How Important Is HABITAT?
Thanks for joining another issue of the Bob Lusk Outdoors newsletter. I’m Biologist Zach Petersen. While conducting fisheries management projects, I also analyze habitat and design needed improvements. My post graduate studies were in this field. I’ve spent countless hours observing, documenting, and patterning fish behavior. Climb into the boat. I’d enjoy giving you a tour of valuable features we offer to benefit your lake.
When you’re around fish every day, they speak to you if you listen. We learn where they live. We learn their diet. We learn what type ecosystem they require to thrive. Some clients call us fish whisperers. You can have the same relationship with your fish.
There are four uncompromising principles for successful lake management. You guessed it, the first is–HABITAT. When you seek a home, you seek a dwelling that satisfies your creature comforts. It must be close to work, dining opportunities, within a favorable climate, and provide personal security. Fish are no different. When you’re a small fish in a big pond and might be someone’s next meal, security is very important. Balanced vegetation, brush piles, and artificial fish attractors become key habitat features for a home.
Goals for habitat enhancement include increasing fish production, creating a sustainable fish community, and preventing problematic erosion. These important programs benefit baitfish like bluegill or threadfin shad and predatory sportfish such as largemouth bass and black crappie. In this article, we will describe spawning, rearing, and foraging habitat requirements for each species.
The first step in evaluating habitat is to create bathymetric / habitat maps that assess existing conditions and identify missing features. After thorough analysis, we offer a plan describing types of habitat needed and locations where it will be most effective. We focus on points near creek channels or shallow flats near deep holes. We’re no different from a residential developer in your town. We identify a good location, then build a subdivision of homes for baitfish and sportfish. Remember the old saying, “build it and they will come”. It’s true! If you observe an electrofishing survey, closely notice where you find most fish. I’ll bet you a steak dinner at the upcoming Pond Boss conference where you see them. If you haven’t heard, the next famous event is October 12-14, 2017, at La Torretta Lake Resort and Spa in Montgomery, TX, north of Houston. Call the office (800) 687-6075 to register. To show you I’m a humble winner, I’ll buy dessert.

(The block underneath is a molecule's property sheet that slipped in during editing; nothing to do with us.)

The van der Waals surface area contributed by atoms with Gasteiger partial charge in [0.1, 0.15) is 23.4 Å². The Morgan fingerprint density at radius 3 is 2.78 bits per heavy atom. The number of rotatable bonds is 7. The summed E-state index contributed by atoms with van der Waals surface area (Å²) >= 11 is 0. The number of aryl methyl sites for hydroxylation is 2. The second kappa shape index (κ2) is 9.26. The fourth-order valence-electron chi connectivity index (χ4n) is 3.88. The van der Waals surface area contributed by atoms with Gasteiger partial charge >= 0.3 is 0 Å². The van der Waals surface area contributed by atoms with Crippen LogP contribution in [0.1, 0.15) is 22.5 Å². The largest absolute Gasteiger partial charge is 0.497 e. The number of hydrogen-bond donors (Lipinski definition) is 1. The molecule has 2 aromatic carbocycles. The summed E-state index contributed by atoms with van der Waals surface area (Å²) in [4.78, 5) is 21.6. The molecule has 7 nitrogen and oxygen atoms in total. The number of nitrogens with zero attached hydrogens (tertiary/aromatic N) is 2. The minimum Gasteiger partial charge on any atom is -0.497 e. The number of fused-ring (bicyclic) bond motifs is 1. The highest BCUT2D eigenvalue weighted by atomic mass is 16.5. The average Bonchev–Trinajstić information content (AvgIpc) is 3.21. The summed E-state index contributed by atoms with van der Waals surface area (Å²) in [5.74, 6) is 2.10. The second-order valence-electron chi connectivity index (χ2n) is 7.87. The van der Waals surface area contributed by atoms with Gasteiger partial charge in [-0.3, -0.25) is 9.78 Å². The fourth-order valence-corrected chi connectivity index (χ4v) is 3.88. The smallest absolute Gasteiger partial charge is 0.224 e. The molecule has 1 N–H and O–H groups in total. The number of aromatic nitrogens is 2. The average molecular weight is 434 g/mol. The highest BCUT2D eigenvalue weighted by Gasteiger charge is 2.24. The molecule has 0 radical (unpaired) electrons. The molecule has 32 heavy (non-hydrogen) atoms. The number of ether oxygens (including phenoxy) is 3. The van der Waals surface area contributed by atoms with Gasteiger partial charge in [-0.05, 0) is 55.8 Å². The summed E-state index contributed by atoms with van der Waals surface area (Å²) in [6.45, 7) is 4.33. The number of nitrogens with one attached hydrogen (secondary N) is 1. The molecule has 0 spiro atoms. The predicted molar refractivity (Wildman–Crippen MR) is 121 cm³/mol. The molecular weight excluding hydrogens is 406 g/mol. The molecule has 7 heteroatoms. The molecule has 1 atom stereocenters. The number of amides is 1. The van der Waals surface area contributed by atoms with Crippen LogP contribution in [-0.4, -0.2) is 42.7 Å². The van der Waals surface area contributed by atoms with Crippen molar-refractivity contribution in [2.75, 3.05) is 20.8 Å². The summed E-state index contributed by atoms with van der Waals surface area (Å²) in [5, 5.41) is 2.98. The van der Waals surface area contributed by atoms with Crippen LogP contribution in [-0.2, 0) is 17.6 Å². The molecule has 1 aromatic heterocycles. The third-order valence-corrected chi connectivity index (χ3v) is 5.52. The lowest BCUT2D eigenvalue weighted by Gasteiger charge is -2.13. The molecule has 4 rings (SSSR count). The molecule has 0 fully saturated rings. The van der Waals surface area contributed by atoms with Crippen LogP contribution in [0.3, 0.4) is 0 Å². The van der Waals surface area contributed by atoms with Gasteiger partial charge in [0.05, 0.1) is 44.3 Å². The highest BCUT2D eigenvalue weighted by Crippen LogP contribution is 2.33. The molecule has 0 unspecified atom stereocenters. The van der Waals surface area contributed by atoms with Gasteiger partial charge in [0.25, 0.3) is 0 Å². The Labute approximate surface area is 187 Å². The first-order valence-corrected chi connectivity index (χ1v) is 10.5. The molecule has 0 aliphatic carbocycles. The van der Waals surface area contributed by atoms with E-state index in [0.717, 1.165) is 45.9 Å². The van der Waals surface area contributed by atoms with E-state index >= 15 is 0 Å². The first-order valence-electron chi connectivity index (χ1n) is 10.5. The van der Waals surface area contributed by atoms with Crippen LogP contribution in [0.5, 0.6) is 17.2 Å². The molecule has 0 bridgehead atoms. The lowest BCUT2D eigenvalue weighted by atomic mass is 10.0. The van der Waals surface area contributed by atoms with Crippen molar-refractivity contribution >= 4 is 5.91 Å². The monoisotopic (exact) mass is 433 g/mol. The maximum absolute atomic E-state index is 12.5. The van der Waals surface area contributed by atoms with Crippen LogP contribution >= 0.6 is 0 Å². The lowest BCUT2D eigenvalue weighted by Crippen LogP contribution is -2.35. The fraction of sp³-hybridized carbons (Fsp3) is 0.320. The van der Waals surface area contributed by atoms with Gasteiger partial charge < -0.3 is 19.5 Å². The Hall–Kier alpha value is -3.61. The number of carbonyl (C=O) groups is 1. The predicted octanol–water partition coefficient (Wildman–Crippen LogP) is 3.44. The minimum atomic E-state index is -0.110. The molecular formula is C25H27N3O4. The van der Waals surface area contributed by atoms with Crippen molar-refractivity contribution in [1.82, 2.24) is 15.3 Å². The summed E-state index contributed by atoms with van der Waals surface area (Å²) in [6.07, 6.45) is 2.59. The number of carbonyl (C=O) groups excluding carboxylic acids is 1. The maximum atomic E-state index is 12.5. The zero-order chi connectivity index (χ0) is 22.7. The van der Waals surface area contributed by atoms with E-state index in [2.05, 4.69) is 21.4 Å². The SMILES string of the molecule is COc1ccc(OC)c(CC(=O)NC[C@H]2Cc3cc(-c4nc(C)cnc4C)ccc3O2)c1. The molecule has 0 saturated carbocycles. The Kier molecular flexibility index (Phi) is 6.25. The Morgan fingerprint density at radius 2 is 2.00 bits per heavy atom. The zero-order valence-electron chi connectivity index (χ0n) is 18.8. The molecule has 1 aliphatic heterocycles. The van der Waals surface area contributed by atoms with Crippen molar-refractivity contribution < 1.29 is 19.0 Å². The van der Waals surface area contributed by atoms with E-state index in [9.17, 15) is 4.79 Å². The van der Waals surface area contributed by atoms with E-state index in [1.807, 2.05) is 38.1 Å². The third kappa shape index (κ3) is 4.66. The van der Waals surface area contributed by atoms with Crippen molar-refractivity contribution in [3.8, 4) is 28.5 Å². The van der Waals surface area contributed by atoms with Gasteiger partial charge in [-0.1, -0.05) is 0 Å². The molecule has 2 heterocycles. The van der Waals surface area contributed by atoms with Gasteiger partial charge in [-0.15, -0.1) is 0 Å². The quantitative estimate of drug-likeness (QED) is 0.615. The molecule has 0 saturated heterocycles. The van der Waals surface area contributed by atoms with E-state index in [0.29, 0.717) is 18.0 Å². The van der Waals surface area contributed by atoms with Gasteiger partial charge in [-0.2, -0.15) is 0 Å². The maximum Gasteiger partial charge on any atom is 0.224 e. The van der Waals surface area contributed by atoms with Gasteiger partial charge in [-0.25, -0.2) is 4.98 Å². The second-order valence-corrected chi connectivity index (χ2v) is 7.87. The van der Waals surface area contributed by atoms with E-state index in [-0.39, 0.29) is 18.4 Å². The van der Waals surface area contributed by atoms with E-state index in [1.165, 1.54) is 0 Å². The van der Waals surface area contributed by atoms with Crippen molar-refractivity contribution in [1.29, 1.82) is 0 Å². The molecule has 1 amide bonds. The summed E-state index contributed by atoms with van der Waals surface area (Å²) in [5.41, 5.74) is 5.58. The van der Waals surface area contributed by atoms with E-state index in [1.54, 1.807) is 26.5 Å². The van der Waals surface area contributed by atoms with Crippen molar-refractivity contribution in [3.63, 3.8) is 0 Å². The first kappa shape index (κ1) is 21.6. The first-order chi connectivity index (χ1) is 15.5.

Since bluegill are what Bob calls the backbone of the food chain, let’s address their requirements. Bluegill spawn throughout spring and summer in sandy or gravel beds at one to ten feet. They are most abundant along shorelines. Desired cover is vegetation, logs, and dense structure. These areas provide excellent zones to feed on invertebrates and escape predation. Juvenile and intermediate bluegill like areas near bulrush, cattails, and American pondweed. Adults prefer dense surroundings around trees or artificial attractors.
I recommend constructing cobble beds (pea gravel) for spawning. Maintain balanced vegetation for rearing and foraging. Develop dense cover for adults to feed and avoid predation. Cobble beds should be placed along the shoreline in depths preferably 1.5 to three-feet. Pockets of vegetation (bulrush and American pondweed) should be near cobble beds to enhance spawning potential and provide refuge areas for young fish. Dense, artificial structures (Mossback attractors) should be placed adjacent to cobble piles. We use four Mossback Root Wads here to enhance rearing habitat. Slightly larger Mossback Safe Havens are set nearby in deeper zones for adults.
If your lake is a candidate for threadfin shad, stock as many as budgets permit. They are caviar to largemouth bass. Threadfin spawn throughout spring and summer in vegetation. If vegetation is not present, they resort to areas with rip-rap, trees, and docks. Adequate habitat exists in most larger water bodies. Shad are pelagic dwellers that feed on planktonic and other microscopic algae. If you stock shad, fertilize the lake to ensure a healthy plankton bloom supplies abundant food for them to thrive.
Now to the king–largemouth bass. They spawn in spring and prefer gravel substrate in one to 25-foot depths. Bass use submerged vegetation or cobble to spawn when gravel substrates aren’t available. Juveniles seek refuge in vegetation and bottom irregularities (boulders or rip-rap). Adults feed near vegetation and related cover such as fallen trees, artificial attractors, or debris. Deep structure (brush piles or big rocks) can be particularly important when there is limited shoreline cover. Habitat modeling showed largemouth bass most often use 7 to 22-foot depths within 80-feet of the shoreline. Consequently, complex structure near shorelines is paramount for successful bass habitat. When constructing fish communities, we place Mossback Trophy Trees and Mossback Trophy Tree Kits near Mossback Root Wads and Mossback Safe Havens to improve bass feeding efficiency.
Shoreline erosion is a natural process instigated by fluctuating water levels and wave action. If not managed, it can decrease water quality, alter important fish habitat, and in worst case scenarios, lead to levee failure. Establishing vegetation, installing rocky material, and using artificial barriers (shoreline socks) are effective methods to prevent erosion. These techniques stabilize banks and add beneficial fish habitat.
Hope you enjoyed the habitat tour. We can map existing environments, identify necessary improvements, and design a plan to improve your lake with artificial fish attractors or natural elements. Please call for more details. Look forward to seeing you at the Pond Boss conference.
Photos courtesy of Texas Extension Service, Aquaplant.